The Pan-American highway lies like a spinal column down the Americas. It stretches 19,000 miles from Alaska to Ushuaia, broken only by a stretch of treacherous jungle on the Colombia-Panama border — The Darien Gap.
The lush but often lethal rainforest is a siren to migrants from all over the world. Not for its stunning natural beauty, but because it is a gateway that, for some, opens onto the path to America. For others, it becomes their final resting place.
In a new documentary, the CBSN Originals team trekked the Darien Gap with a group of migrants and coyotes — paid people-smugglers who help those that can afford it to navigate the path. The risks are many, and often those who attempt the journey are ill-prepared. Along the way, our producers meet some men — and it is mostly young men who make this trip — who seem unlikely to survive the journey, lacking food, water, equipment or even a basic understanding of just how taxing a passage they face. A combination of intense heat, tropical humidity, torrential rain, thick clouds of insects, the risk of crossing ruthless drug smugglers and the sheer ardour of the terrain all conspire against the desperate droves who risk the muddy, mountainous jungle route.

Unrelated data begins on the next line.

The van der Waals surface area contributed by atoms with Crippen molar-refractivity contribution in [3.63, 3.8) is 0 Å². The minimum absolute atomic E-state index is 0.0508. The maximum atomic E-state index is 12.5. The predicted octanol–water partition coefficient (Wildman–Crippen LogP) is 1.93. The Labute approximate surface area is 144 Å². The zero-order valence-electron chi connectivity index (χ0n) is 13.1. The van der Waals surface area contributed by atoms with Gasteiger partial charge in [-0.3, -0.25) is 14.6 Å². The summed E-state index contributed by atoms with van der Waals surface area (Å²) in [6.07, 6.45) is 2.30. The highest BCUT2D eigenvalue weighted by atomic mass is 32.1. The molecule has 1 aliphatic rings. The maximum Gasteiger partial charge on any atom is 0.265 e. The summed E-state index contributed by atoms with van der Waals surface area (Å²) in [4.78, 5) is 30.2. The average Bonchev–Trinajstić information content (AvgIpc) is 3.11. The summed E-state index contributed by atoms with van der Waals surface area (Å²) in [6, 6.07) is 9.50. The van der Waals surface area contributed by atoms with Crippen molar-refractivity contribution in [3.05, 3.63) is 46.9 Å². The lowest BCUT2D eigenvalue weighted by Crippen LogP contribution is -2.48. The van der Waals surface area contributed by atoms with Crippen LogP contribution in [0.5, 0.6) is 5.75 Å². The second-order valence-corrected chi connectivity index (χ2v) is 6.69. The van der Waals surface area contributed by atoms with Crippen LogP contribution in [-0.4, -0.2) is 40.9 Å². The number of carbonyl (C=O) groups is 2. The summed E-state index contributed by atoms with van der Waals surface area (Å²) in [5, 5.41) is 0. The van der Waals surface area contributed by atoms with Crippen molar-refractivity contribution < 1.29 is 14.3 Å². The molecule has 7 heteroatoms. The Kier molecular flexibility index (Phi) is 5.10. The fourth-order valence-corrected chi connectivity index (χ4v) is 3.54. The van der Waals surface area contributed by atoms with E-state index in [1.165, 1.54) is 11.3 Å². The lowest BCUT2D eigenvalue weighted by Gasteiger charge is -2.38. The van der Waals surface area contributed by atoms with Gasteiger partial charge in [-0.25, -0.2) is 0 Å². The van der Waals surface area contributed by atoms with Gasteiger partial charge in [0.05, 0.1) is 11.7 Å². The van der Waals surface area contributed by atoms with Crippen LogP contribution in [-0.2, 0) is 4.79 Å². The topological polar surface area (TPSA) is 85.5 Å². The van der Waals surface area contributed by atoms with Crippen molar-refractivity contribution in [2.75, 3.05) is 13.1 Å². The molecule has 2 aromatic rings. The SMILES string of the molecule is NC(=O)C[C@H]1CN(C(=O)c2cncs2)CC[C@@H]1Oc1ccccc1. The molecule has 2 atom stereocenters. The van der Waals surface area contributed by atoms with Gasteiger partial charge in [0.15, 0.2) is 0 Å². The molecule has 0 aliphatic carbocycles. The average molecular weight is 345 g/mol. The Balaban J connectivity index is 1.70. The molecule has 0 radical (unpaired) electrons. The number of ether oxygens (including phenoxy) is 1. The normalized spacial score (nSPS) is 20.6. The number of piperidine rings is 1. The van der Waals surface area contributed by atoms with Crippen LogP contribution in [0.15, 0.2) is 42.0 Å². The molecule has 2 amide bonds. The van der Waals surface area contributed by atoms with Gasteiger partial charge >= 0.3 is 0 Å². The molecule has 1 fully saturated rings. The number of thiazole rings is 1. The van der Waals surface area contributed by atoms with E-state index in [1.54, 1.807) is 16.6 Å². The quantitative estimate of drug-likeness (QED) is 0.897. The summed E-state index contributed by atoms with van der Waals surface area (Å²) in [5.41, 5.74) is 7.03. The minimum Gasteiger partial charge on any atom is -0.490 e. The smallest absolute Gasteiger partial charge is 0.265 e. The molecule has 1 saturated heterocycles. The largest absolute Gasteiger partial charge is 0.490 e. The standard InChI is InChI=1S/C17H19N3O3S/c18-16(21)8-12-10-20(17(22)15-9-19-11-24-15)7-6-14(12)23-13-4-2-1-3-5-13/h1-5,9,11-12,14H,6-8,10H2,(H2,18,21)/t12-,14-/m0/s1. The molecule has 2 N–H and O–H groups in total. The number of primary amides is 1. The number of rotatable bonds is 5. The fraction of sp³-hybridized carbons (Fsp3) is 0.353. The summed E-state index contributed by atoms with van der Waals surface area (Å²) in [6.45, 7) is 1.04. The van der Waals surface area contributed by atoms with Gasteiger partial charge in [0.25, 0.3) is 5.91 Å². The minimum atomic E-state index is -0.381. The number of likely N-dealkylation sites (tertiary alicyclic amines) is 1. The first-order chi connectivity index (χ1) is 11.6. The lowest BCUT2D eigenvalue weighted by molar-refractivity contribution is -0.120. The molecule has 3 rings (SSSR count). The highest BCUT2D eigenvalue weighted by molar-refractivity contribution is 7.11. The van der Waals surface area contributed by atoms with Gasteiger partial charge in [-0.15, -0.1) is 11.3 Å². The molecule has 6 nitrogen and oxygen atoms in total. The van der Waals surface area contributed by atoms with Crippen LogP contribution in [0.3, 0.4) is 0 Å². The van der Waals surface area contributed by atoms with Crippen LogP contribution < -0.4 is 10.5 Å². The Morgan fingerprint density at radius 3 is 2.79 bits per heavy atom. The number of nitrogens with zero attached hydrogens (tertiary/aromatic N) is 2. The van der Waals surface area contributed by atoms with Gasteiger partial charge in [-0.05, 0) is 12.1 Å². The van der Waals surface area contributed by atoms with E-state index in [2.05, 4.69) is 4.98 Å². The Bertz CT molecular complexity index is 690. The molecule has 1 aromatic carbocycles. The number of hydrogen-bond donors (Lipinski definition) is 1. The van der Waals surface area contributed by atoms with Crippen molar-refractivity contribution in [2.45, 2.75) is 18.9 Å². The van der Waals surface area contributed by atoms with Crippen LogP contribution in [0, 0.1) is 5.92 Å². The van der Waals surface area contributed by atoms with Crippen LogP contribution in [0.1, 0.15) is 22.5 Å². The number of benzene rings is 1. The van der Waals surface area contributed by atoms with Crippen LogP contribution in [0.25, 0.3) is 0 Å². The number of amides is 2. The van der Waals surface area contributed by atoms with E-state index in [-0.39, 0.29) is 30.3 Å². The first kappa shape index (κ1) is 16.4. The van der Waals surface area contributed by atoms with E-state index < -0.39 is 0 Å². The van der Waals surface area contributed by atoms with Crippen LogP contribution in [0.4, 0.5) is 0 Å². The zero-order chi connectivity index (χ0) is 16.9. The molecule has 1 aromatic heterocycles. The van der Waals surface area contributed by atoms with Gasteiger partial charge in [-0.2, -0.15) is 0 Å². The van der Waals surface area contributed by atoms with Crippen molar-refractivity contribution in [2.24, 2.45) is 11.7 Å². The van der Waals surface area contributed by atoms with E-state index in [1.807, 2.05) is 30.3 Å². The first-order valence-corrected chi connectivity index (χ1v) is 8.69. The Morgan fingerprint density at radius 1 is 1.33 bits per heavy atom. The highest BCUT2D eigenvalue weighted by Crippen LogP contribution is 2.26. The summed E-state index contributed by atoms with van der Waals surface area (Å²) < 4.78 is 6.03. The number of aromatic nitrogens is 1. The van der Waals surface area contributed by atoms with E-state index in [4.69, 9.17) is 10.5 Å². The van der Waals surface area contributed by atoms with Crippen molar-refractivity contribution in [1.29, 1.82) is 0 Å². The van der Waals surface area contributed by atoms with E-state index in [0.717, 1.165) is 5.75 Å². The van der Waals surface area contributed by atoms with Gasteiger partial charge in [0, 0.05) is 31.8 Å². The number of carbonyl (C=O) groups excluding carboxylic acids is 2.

At the end of the path, those who make it face uncertainty. A new treaty among Latin American states means those from the region who reach the border can expect to be repatriated. Others from further afield throw themselves at the mercy of the authorities, hoping to be granted passage. From southern Panama, more than 2,000 miles and six other borders separate them from a new life in the United States. They come from Africa, from Asia, and even the Middle East to Colombia, willing to risk it all for a chance that they can remake themselves in America.